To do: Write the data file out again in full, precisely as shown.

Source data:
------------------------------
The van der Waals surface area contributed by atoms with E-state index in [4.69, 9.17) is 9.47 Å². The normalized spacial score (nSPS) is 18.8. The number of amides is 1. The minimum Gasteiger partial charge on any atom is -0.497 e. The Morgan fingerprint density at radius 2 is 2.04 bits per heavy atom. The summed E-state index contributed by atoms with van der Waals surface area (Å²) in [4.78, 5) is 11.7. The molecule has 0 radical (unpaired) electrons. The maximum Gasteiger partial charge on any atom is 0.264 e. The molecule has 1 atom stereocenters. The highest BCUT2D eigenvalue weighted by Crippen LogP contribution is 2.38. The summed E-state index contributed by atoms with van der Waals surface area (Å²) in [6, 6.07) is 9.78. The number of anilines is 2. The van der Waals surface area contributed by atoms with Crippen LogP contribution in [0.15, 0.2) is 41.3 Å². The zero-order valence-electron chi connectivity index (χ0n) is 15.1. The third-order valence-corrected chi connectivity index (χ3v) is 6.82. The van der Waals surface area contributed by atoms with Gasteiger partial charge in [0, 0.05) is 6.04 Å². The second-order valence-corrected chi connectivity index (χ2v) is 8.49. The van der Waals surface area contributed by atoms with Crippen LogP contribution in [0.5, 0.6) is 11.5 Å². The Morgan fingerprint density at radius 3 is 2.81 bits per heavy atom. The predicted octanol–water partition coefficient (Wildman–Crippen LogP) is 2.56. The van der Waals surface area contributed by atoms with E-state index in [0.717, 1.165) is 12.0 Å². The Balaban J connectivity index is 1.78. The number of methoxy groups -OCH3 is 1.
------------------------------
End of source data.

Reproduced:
The van der Waals surface area contributed by atoms with E-state index in [4.69, 9.17) is 9.47 Å². The normalized spacial score (nSPS) is 18.8. The number of amides is 1. The minimum Gasteiger partial charge on any atom is -0.497 e. The Morgan fingerprint density at radius 2 is 2.04 bits per heavy atom. The summed E-state index contributed by atoms with van der Waals surface area (Å²) in [4.78, 5) is 11.7. The molecule has 0 radical (unpaired) electrons. The maximum Gasteiger partial charge on any atom is 0.264 e. The molecule has 1 atom stereocenters. The highest BCUT2D eigenvalue weighted by Crippen LogP contribution is 2.38. The summed E-state index contributed by atoms with van der Waals surface area (Å²) in [6, 6.07) is 9.78. The number of anilines is 2. The van der Waals surface area contributed by atoms with Crippen LogP contribution in [0.15, 0.2) is 41.3 Å². The zero-order valence-electron chi connectivity index (χ0n) is 15.1. The third-order valence-corrected chi connectivity index (χ3v) is 6.82. The van der Waals surface area contributed by atoms with Gasteiger partial charge in [0, 0.05) is 6.04 Å². The second-order valence-corrected chi connectivity index (χ2v) is 8.49. The van der Waals surface area contributed by atoms with Crippen LogP contribution in [0.5, 0.6) is 11.5 Å². The Morgan fingerprint density at radius 3 is 2.81 bits per heavy atom. The predicted octanol–water partition coefficient (Wildman–Crippen LogP) is 2.56. The van der Waals surface area contributed by atoms with E-state index in [0.717, 1.165) is 12.0 Å². The Balaban J connectivity index is 1.78. The number of methoxy groups -OCH3 is 1.